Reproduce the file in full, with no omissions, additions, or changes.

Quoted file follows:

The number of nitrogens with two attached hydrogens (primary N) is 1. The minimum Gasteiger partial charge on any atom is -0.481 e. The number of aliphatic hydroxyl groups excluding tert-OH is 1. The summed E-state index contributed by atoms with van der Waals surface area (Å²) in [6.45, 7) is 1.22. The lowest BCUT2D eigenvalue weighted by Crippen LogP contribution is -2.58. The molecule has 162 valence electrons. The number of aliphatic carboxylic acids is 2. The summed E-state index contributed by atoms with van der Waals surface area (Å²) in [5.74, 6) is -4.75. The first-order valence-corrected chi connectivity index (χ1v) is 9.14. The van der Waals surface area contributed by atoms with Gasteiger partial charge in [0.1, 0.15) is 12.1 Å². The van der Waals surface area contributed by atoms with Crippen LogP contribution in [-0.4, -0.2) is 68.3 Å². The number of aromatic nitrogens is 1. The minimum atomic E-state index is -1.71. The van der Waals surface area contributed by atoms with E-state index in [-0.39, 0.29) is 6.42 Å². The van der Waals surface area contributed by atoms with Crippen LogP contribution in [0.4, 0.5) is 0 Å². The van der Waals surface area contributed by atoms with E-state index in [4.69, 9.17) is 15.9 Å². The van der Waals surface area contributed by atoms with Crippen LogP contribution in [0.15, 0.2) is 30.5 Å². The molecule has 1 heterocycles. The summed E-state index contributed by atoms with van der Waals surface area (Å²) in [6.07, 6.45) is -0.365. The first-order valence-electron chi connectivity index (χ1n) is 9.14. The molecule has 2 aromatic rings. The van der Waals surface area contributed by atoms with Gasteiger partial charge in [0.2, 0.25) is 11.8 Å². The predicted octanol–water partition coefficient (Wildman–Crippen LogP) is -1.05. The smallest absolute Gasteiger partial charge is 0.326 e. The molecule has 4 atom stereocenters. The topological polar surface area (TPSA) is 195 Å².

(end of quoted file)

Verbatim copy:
The number of nitrogens with two attached hydrogens (primary N) is 1. The minimum Gasteiger partial charge on any atom is -0.481 e. The number of aliphatic hydroxyl groups excluding tert-OH is 1. The summed E-state index contributed by atoms with van der Waals surface area (Å²) in [6.45, 7) is 1.22. The lowest BCUT2D eigenvalue weighted by Crippen LogP contribution is -2.58. The molecule has 162 valence electrons. The number of aliphatic carboxylic acids is 2. The summed E-state index contributed by atoms with van der Waals surface area (Å²) in [5.74, 6) is -4.75. The first-order valence-corrected chi connectivity index (χ1v) is 9.14. The van der Waals surface area contributed by atoms with Gasteiger partial charge in [0.1, 0.15) is 12.1 Å². The van der Waals surface area contributed by atoms with Crippen LogP contribution in [-0.4, -0.2) is 68.3 Å². The number of aromatic nitrogens is 1. The minimum atomic E-state index is -1.71. The van der Waals surface area contributed by atoms with E-state index in [-0.39, 0.29) is 6.42 Å². The van der Waals surface area contributed by atoms with Crippen LogP contribution in [0.4, 0.5) is 0 Å². The van der Waals surface area contributed by atoms with E-state index in [4.69, 9.17) is 15.9 Å². The van der Waals surface area contributed by atoms with Crippen LogP contribution in [0.15, 0.2) is 30.5 Å². The molecule has 1 heterocycles. The summed E-state index contributed by atoms with van der Waals surface area (Å²) in [6.07, 6.45) is -0.365. The first-order valence-electron chi connectivity index (χ1n) is 9.14. The molecule has 2 aromatic rings. The van der Waals surface area contributed by atoms with Gasteiger partial charge in [0.2, 0.25) is 11.8 Å². The predicted octanol–water partition coefficient (Wildman–Crippen LogP) is -1.05. The smallest absolute Gasteiger partial charge is 0.326 e. The molecule has 4 atom stereocenters. The topological polar surface area (TPSA) is 195 Å².